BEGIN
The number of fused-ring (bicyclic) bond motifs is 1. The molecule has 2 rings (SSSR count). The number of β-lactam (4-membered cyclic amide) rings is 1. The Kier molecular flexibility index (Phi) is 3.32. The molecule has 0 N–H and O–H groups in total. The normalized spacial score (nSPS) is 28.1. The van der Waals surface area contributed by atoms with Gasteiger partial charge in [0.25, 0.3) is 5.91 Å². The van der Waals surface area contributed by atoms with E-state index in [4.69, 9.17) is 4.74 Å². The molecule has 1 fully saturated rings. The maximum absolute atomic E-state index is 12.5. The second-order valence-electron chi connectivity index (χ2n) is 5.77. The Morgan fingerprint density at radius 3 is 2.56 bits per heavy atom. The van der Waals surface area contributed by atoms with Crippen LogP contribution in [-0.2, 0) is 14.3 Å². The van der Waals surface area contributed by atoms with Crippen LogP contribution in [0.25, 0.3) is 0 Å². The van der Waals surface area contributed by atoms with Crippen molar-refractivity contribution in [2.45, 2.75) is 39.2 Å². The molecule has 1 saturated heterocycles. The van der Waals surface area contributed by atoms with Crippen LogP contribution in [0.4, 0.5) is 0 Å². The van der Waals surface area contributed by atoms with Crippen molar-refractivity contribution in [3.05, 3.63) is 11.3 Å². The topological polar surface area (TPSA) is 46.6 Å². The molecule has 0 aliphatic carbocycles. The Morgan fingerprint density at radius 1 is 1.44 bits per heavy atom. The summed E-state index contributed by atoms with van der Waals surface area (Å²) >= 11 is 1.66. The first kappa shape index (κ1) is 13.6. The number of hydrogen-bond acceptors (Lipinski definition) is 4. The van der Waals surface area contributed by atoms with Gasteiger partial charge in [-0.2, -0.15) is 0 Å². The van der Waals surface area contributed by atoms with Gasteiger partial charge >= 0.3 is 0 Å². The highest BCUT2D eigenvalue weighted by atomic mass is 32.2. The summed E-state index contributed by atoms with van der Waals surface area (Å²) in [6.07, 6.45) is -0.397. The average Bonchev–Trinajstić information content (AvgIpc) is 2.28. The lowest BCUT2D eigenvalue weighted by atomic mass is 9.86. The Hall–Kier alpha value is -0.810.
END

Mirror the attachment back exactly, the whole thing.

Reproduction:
The number of fused-ring (bicyclic) bond motifs is 1. The molecule has 2 rings (SSSR count). The number of β-lactam (4-membered cyclic amide) rings is 1. The Kier molecular flexibility index (Phi) is 3.32. The molecule has 0 N–H and O–H groups in total. The normalized spacial score (nSPS) is 28.1. The van der Waals surface area contributed by atoms with Gasteiger partial charge in [0.25, 0.3) is 5.91 Å². The van der Waals surface area contributed by atoms with E-state index in [4.69, 9.17) is 4.74 Å². The molecule has 1 fully saturated rings. The maximum absolute atomic E-state index is 12.5. The second-order valence-electron chi connectivity index (χ2n) is 5.77. The Morgan fingerprint density at radius 3 is 2.56 bits per heavy atom. The van der Waals surface area contributed by atoms with Crippen LogP contribution in [-0.2, 0) is 14.3 Å². The van der Waals surface area contributed by atoms with Crippen LogP contribution in [0.25, 0.3) is 0 Å². The van der Waals surface area contributed by atoms with Crippen molar-refractivity contribution in [2.45, 2.75) is 39.2 Å². The molecule has 1 saturated heterocycles. The van der Waals surface area contributed by atoms with Crippen LogP contribution in [0.4, 0.5) is 0 Å². The van der Waals surface area contributed by atoms with Crippen molar-refractivity contribution in [3.05, 3.63) is 11.3 Å². The topological polar surface area (TPSA) is 46.6 Å². The molecule has 0 aliphatic carbocycles. The Morgan fingerprint density at radius 1 is 1.44 bits per heavy atom. The summed E-state index contributed by atoms with van der Waals surface area (Å²) >= 11 is 1.66. The first kappa shape index (κ1) is 13.6. The number of hydrogen-bond acceptors (Lipinski definition) is 4. The van der Waals surface area contributed by atoms with Gasteiger partial charge in [-0.2, -0.15) is 0 Å². The van der Waals surface area contributed by atoms with Gasteiger partial charge >= 0.3 is 0 Å². The highest BCUT2D eigenvalue weighted by atomic mass is 32.2. The summed E-state index contributed by atoms with van der Waals surface area (Å²) in [6.07, 6.45) is -0.397. The average Bonchev–Trinajstić information content (AvgIpc) is 2.28. The lowest BCUT2D eigenvalue weighted by atomic mass is 9.86. The Hall–Kier alpha value is -0.810.